Pernessa Seele -- The Balm in Gilead, Inc.
One of Time Magazine 100 Most Influential Persons in the World, Dr. Pernessa Seele is Founder and CEO of The Balm In Gilead, Inc., a not-for- profit organization, celebrating 28 years of providing technical support that strengthens the capacity to faith institutions in the USA and in Africa to promote health education and services that contribute to the elimination of health disparities. As a pioneer in developing public health & faith based models for engaging individuals in biomedical interventions, Essence Magazine, in its 35 Anniversary issue, named Dr. Seele one of the 35 Most Beautiful And Remarkable Women In The World; In May 2010, Dr. Seele was selected as 21 Leaders of the 21st Century of Women E-News in New York City. Dr. Seele has worked with three US presidential administrations on issues of health in the United States and abroad. She is known for her extraordinary vision and ability to create national and global partnerships among leaders of various cultures and religious doctrines in areas of health promotion and disease prevention.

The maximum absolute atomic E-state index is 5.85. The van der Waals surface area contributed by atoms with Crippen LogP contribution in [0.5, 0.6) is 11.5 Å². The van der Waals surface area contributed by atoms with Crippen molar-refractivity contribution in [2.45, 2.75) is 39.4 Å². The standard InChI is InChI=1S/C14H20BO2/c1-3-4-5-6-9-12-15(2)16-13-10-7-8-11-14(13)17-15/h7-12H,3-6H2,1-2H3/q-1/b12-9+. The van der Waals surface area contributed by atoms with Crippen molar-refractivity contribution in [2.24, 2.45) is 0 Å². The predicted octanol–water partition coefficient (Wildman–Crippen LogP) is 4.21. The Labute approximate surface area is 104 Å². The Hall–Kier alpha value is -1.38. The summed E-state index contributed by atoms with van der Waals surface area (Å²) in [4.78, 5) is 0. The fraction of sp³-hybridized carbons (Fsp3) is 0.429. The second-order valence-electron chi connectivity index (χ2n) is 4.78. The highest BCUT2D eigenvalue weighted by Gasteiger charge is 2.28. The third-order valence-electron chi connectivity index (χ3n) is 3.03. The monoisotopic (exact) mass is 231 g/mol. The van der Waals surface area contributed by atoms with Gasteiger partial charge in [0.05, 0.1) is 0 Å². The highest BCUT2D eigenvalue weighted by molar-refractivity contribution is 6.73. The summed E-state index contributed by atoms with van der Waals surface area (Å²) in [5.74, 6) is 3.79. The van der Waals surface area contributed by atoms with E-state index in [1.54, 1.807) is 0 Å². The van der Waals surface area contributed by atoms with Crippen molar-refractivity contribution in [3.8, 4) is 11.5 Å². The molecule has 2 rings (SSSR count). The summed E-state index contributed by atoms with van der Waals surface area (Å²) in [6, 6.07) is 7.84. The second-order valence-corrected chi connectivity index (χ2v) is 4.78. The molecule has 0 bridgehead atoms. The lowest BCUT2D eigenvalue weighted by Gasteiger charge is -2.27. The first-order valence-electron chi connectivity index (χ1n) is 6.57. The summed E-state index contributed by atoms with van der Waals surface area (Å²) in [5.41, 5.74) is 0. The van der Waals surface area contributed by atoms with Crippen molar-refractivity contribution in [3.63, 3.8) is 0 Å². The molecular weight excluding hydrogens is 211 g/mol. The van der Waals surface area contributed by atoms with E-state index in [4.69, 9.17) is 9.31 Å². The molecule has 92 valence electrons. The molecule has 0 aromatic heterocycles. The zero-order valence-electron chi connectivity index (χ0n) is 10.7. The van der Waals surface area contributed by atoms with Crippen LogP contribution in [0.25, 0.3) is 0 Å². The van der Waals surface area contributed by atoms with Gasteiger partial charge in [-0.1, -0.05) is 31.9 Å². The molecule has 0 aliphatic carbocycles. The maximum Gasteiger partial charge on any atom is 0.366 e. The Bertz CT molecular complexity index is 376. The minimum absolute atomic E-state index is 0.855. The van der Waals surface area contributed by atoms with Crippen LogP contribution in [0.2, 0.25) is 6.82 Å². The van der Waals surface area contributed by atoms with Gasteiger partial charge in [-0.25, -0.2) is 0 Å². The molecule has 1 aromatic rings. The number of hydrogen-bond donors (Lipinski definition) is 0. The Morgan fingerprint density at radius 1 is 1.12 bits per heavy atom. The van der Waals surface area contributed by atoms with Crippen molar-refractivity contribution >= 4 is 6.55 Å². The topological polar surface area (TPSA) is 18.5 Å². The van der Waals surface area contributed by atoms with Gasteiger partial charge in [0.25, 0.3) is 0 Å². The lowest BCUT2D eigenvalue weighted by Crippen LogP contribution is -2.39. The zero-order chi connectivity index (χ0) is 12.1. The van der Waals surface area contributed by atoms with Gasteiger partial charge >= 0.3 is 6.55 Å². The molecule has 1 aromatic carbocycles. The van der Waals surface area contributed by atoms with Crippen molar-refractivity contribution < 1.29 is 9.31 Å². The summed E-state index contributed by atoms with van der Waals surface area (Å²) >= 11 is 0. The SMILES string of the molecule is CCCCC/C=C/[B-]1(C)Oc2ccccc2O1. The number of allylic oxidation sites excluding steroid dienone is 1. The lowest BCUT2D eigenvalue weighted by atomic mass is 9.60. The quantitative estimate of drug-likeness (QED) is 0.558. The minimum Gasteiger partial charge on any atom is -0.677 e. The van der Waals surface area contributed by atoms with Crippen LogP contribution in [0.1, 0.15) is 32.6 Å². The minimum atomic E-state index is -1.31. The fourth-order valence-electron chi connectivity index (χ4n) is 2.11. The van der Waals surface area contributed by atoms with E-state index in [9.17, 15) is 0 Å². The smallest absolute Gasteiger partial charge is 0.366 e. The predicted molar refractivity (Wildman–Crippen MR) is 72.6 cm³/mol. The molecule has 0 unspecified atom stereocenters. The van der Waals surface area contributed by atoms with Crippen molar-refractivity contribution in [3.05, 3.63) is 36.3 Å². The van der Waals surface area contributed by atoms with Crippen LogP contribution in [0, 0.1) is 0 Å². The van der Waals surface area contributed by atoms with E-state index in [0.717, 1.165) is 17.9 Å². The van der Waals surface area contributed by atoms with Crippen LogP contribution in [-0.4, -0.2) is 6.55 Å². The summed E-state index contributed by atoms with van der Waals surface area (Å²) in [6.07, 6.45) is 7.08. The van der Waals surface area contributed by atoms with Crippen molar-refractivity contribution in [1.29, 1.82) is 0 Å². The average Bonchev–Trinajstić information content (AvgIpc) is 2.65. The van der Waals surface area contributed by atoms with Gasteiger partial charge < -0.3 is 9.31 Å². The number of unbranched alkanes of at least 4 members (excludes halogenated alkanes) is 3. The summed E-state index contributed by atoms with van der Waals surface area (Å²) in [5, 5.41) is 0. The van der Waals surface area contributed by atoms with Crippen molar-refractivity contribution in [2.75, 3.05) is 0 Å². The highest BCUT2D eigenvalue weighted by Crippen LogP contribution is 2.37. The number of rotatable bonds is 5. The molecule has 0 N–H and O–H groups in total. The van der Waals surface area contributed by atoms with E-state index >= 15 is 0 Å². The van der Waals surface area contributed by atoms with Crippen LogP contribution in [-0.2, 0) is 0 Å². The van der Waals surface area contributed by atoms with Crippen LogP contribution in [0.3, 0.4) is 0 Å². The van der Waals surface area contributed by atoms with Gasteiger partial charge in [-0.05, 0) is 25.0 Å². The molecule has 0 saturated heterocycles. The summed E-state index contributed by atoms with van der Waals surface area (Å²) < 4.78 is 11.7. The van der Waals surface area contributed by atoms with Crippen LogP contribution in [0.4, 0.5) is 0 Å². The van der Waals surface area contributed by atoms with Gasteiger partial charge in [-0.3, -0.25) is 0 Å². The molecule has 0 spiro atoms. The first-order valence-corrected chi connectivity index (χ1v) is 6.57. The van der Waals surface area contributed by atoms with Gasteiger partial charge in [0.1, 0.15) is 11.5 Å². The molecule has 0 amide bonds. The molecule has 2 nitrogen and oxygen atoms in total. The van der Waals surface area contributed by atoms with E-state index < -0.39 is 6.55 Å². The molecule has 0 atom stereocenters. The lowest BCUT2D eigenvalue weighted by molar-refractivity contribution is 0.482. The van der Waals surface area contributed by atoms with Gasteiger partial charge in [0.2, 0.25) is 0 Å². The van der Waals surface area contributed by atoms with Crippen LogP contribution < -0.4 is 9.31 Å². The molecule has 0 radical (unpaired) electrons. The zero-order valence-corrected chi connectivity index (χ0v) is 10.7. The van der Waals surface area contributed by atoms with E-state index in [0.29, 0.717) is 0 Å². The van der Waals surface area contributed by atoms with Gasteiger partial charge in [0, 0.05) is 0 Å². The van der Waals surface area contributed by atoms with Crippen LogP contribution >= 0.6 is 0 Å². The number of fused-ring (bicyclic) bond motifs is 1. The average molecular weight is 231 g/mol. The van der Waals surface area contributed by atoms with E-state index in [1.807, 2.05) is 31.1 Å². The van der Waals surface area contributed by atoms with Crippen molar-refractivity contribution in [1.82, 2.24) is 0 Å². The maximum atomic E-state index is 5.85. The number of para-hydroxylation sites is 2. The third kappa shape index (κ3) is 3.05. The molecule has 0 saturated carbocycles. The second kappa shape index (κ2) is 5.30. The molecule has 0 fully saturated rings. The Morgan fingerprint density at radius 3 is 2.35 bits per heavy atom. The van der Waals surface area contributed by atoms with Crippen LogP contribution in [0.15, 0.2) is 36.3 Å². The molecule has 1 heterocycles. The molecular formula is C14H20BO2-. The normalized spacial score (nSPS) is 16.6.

Nancy E. Lee -- Minnesota Board on Aging
Awarded the "Champion at the State" by Volunteers of America MN/WI and Augustana Care - Open Circle for her work in promoting health equity and cultural responsiveness in the field of dementia, Nancy E. Lee develops creative ideas for enhancing the effectiveness of the Minnesota Department of Human Services' (DHS) aging services network. She provides guidance and advanced technical expertise to implement federal and state dementia grants as well as caregiver support initiatives for the state. For example, through the ACL - Alzheimer's disease Initiative (ADI) grant creating a resource of dementia trained cultural consultants to assist aging network providers with design and implementation of programs in new immigrant and historically disadvantaged communities. Nancy is a certified Technology of Participation (ToP) Facilitator and was nominated to participate in the Community Innovation Grant awarded to DHS by the Bush Foundation. This led to recently co-designing a facilitated community engagement conversation with Somali elders in their native language. She has also contributed to the state's ACT on Alzheimer's health equity initiatives including infusion of cultural content in clinical practice tools. Nancy's background includes ownership of a Class A home healthcare agency and she has a Master's degree in Urban and Regional Planning from Cornell University, Ithaca, NY.